2 Responses to “Man Dies When 911 Doesn’t Respond To Correct Address. Five Times.”

  1. Percy says:

    While this is a terribly sad story and the system definitely needs some fixes to prevent this from happening again, as I understand the law the police have no legal responsibility to protect or rescue individuals. My legal understanding is based on the Warren v. D.C. Ruling which stated:

    “In a 4–3 decision, the District of Columbia Court of Appeals affirmed the trial courts’ dismissal of the complaints against the District of Columbia and individual members of the Metropolitan Police Department based on the public duty doctrine ruling that “the duty to provide public services is owed to the public at large, and, absent a special relationship between the police and an individual, no specific legal duty exists”. The Court thus adopted the trial court’s determination that no special relationship existed between the police and appellants, and therefore no specific legal duty existed between the police and the appellants.”

    In other words you and you alone are responsible to take care of yourself. This comes as a shock to many of us because the police often try to help and protect Individuals, even though they don’t have a legal responsibility to do so. This is why an individuals right to self defense and the second amendment are so necessary.

    Obviously, there are moral and ethical issues involved and hopefully they will fix the problem so no one else has to suffer through something like this in the future, any way you look at it, it’s just sad all around. While law enforcement didn’t have a legal responsibility the questions you raise are valid and they need to fix the flaws in their 911 system asap.

    • AAfterwit says:

      Percy,

      Thanks for the comment.

      The Warren case is often cited saying cops have no duty to protect you, and there are other cases in other states as well. These cases are almost always brought using 42 U.S.C. 1983, a federal code which alleges that the police or government actors failed to respond thus depriving a person of their civil rights, namely the right to live.

      In some ways these types of cases are more of a practical matter than a moral or legal one. It would be impossible for the police to prevent crimes given the number of police vs. the number of people committing crimes. If the police were sued each time for a failure to protect and prevent all crimes, we might as well not have police at all.

      There are a couple of odd things when one thinks about cases where police claim “no duty to protect.” In the non-police world, if someone makes a claim on a product or service and then does not live up to that promise and there is an injury, no one has a problem with the company making the claims and promises being sued. In this case out of Irving, Texas, people were told the police were on the way or that they had been to the address. The police made a promise – a guarantee of sorts – that they would at least show up to assess the situation. They failed to do that and a man died. How is that any different than a mechanic saying “your car brakes are fine” and then having them go out resulting in injury or death?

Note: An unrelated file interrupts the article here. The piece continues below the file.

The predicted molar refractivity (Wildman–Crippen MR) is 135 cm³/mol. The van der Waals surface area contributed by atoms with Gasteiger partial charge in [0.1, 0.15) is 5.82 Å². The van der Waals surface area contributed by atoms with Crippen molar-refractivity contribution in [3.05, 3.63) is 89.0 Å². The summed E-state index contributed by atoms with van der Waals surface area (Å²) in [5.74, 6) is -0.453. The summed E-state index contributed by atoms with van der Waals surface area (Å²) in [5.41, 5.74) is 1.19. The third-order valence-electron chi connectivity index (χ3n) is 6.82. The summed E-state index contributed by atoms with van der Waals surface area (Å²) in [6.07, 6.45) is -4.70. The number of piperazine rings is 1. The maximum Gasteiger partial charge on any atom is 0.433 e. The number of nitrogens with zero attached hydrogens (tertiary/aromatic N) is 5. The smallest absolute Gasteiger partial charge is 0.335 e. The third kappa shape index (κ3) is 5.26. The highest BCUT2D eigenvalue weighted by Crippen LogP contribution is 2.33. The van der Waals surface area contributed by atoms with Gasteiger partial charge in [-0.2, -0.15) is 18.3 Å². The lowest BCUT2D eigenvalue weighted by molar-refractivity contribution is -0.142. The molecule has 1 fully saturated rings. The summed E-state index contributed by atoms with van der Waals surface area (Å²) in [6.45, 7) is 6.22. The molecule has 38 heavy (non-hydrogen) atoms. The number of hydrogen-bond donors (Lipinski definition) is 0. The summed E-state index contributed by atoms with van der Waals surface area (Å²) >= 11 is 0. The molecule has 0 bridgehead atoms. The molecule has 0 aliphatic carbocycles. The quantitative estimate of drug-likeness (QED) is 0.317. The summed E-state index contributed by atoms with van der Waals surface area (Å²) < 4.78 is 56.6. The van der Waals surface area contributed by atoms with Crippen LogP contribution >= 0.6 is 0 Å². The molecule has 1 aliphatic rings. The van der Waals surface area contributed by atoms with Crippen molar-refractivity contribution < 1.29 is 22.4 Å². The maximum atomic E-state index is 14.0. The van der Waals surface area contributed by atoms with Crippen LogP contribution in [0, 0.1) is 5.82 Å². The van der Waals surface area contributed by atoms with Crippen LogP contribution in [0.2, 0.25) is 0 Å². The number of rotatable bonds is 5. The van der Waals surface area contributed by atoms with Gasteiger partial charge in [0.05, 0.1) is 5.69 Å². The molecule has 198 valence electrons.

If you remember in July of 2017, five Cocoa teens watched a man drown in a lake / pond while laughing at him. People wanted and demanded that the teens be charged but there is no law that required them to offer aid (just like the police.) The Florida legislature sought to make such a law where people had a duty to help but it died. If police have no duty, then civilians have no duty either.

      Finally, there is this thought:

      As police have no duty to protect, they should not be able to prevent the methods and means which allow citizens to protect themselves. For example, in a 1958 case called Riss v. City of New York, a 26 year old woman named Linda Riss was terrorized by a former suitor for at least 6 months. She went to the police many times asking for help and was refused. She applied multiple times for a weapons permit and the police refused that as well. On the night of her engagement party the former suitor called her and told her this was her “last chance” to return to her. Later that night, 3 men paid by the suitor threw lye on hoe face, blinding her in one eye, damaging her other eye and disfiguring her face.

      The police were cleared because of the “no duty to protect” doctrine, but it is hard to reconcile that decision where the same police had “no duty to protect” prevented her from protecting herself. The law allows the police to have it both ways and that seems wrong to us.

      In the Irving, Texas case which is the subject of this post, we wonder what would have happened if the police and 911 had simply said “we aren’t coming.” Would the people who called have reacted differently? Beaten the door down or called someone who could?

      We understand that police have “no duty to protect,” but if the police say they are coming, they’d better show up.

      Thanks again for the comment.

      A. Afterwit.

      P.S. The “no duty to protect” applies to those not in government custodial care such as prison, etc. It applies to government actors, not just police. In today’s schools, kids and parents are told to let school administrations handle cases of bullying. When the school fails to address the bullying and a fight breaks out between the bullied and they bully, the school will hold both students responsible, but not themselves. It seems reasonable to us that if the school has “no duty to protect,” and people have to protect themselves, no bullied child should ever be disciplined for standing up to a bully in any circumstances. To us, that is another case of government actors wanting both ends of the stick without being accountable for either.